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Invited Critique
Apr 2012

Minimal Invasion and Maximal BenefitComment on “Effect of Laparoscopy on the Risk of Small-Bowel Obstruction”

Author Affiliations

Author Affiliations: Department of General Surgery, Brigham and Women's Hospital, Harvard Medical School, Boston, Massachusetts.

Arch Surg. 2012;147(4):365. doi:10.1001/archsurg.2012.157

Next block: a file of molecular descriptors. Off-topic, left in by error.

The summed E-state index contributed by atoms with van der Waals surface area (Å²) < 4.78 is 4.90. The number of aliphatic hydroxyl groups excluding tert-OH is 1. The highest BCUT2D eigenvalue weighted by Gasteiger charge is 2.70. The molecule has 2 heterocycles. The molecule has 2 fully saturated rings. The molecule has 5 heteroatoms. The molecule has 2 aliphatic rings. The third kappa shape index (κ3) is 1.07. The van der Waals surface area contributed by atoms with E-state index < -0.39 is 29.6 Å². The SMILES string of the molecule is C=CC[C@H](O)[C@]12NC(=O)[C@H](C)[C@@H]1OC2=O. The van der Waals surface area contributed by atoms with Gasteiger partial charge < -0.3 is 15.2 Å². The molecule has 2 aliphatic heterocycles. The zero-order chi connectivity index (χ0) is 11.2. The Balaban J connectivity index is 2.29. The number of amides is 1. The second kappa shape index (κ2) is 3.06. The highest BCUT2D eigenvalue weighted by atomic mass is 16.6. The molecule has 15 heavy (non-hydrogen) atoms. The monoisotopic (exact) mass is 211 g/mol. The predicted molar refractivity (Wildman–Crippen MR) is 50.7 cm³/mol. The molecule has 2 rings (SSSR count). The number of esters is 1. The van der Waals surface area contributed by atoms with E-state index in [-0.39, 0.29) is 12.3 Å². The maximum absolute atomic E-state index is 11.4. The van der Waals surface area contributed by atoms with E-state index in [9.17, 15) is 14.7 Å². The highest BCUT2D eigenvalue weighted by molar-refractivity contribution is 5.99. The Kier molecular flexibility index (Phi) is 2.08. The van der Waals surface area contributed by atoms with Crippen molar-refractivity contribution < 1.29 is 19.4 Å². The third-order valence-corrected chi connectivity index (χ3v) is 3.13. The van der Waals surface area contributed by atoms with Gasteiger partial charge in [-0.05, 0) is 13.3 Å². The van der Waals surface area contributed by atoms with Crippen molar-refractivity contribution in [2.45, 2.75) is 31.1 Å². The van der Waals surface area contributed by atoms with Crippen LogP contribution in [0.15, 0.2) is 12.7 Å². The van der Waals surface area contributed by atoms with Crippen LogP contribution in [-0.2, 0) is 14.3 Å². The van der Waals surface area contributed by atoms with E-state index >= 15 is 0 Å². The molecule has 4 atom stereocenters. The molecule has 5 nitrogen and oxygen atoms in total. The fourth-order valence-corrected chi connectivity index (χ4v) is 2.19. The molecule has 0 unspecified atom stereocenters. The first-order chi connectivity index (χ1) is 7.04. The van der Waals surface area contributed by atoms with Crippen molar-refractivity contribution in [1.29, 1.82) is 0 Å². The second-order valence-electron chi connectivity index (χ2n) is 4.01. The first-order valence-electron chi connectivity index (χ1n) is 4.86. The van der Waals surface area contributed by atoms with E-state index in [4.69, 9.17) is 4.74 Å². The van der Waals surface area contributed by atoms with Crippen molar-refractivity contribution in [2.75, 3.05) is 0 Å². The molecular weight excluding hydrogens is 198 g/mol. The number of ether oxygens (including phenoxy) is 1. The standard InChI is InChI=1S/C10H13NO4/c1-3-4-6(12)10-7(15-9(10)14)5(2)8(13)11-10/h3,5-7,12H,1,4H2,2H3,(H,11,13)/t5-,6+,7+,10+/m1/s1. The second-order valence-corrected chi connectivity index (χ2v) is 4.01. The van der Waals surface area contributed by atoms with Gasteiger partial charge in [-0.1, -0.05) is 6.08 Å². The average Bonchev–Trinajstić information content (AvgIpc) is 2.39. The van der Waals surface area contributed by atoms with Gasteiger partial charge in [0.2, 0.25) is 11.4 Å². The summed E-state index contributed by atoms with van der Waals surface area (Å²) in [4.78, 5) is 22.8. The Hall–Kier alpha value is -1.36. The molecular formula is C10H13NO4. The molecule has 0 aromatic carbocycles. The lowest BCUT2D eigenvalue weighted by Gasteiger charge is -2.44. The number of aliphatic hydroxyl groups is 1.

The short-term benefits of laparoscopy have been well documented over the past 20 years: less postoperative pain, quicker return to baseline function, and shorter hospital stays. This study by Angenete and colleagues1 suggests that the benefits of laparoscopy may extend beyond the immediate postoperative period. Using a robust national database of more than 100 000 patients who were followed up for up to 5 years or until death, the authors found that laparoscopy correlated highly with a reduced incidence of postoperative small-bowel obstruction (SBO) compared with open surgery. This relationship held true for numerous commonly performed procedures including cholecystectomy, hysterectomy, oophorectomy, bowel resection, rectopexy, and appendectomy. The reduction in SBO incidence remained for each of these procedures even after accounting for patient factors such as age, comorbidity, and previous surgery.

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